Under the Due Process Clause, the prosecution is required to disclose evidence favorable to an accused upon request, “where the evidence is material either to guilt or to punishment, irrespective of the good faith or bad faith of the prosecution.” Brady, 373 U.S. at 87. To prevail on a Brady claim, the defendant must demonstrate (1) that the evidence is favorable, either because it is exculpatory or impeaching; (2) that the government suppressed the evidence; and (3) that the evidence was material to the defense. See Strickler v. Greene, 527 U.S. 263, 281–82 (1999); Giglio v. United States, 405 U.S. 150, 154–55 (1972) (including impeachment evidence within the scope of materials that the prosecution must disclose).
The duty to disclose favorable evidence, however, does not require the government to make available all evidence in its possession or within its reach. Nor does the mere suppression of favorable evidence entitle the defendant to relief. See Kyles v. Whitley, 514 U.S. 419, 437 (1995). There is no Brady violation if the evidence is available to the defense from other sources or the defense already possesses the evidence. See United States v. Roane, 378 F.3d 382, 402 (4th Cir.2004); Fullwood v. Lee, 290 F.3d 663, 686 (4th Cir.2002) (“The Brady rule does not compel the disclosure of evidence available to the defendant from other sources, including diligent investigation by the defense.” (internal quotation marks omitted)). And, while “the term ‘Brady violation’ is sometimes used to refer to any breach of the broad obligation to disclose exculpatory [or impeachment] evidence ․, strictly speaking, there is never a real ‘Brady violation’ unless the nondisclosure was so serious that there is a reasonable probability that the suppressed evidence would have produced a different verdict.” Strickler, 527 U.S. at 281; see also United States v. Bagley, 473 U.S. 667, 677 (1985) (Supreme Court precedent does not “automatically require a new trial whenever a combing of the prosecutors' files after the trial has disclosed evidence possibly useful to the defense but not likely to have changed the verdict.” (internal quotation marks omitted)). A “reasonable probability” of a different result is shown “when the government's evidentiary suppression ‘undermines confidence in the outcome of the trial.’ “ Kyles, 514 U.S. at 434 (quoting Bagley, 473 U.S. at 678).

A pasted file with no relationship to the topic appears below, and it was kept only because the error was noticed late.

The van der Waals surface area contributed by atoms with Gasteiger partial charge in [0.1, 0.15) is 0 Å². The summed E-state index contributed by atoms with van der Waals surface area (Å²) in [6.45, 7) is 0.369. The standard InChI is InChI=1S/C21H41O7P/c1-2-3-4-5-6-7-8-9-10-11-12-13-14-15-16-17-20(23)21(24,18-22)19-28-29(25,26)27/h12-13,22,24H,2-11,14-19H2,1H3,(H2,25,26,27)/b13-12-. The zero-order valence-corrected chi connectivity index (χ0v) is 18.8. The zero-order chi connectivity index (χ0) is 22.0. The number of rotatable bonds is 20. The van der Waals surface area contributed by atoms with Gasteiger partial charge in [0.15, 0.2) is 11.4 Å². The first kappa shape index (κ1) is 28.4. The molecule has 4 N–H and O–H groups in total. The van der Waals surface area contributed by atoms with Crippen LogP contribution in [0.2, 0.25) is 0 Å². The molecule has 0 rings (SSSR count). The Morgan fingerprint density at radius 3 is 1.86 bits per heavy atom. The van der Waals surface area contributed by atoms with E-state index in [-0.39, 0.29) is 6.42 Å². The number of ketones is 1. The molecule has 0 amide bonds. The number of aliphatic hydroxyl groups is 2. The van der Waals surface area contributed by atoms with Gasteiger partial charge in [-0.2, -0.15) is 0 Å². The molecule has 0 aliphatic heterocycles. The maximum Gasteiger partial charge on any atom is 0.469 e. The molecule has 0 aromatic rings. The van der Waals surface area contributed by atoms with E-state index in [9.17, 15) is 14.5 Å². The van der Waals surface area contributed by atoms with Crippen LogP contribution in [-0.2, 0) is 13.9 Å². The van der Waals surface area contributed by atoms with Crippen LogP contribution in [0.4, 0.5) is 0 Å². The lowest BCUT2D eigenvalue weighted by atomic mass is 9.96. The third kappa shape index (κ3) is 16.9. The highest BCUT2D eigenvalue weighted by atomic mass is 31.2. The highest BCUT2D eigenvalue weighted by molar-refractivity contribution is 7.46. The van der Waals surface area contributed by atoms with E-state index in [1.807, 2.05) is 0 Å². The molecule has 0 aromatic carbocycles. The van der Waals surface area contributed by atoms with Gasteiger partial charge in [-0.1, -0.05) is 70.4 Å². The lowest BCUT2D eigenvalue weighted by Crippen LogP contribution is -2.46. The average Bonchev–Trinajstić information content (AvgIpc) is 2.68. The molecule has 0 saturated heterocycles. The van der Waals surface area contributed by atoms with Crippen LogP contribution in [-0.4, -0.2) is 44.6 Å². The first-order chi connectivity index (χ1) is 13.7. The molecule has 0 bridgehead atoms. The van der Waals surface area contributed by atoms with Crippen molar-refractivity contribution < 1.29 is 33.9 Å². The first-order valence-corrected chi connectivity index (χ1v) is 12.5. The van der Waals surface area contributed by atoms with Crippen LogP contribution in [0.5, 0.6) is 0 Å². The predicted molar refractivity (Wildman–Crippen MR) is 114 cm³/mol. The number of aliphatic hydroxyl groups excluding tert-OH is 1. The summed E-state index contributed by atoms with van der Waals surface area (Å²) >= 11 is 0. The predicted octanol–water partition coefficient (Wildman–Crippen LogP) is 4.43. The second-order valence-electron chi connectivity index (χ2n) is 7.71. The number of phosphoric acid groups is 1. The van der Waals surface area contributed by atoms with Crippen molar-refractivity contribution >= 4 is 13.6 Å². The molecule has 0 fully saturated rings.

To succeed on a Sixth Amendment claim of ineffective assistance of counsel, the defendant must satisfy the two-prong test set forth in Strickland. The defendant must demonstrate that defense counsel's performance “fell below an objective standard of reasonableness” measured by “prevailing professional norms,” Strickland, 466 U.S. at 688, and that the “deficient performance prejudiced [his] defense,” id. at 687. The standard for Strickland prejudice is the same as for Brady materiality. See id.; Kyles, 514 U.S. at 434; Tice v. Johnson, 647 F.3d 87, 110 (4th Cir.2011). The defendant must show that “there is a reasonable probability that, but for counsel's unprofessional errors, the result of the proceeding would have been different,” Strickland, 466 U.S. at 694, or that counsel's errors were so serious as to deprive the defendant of a fair trial, a trial whose result is reliable,” id. at 687.
In order to properly evaluate Higgs's challenges to the CBLA evidence in the context of his Brady and Strickland claims, we begin with some background on CBLA evidence and the developments that took place before and after Higgs's trial.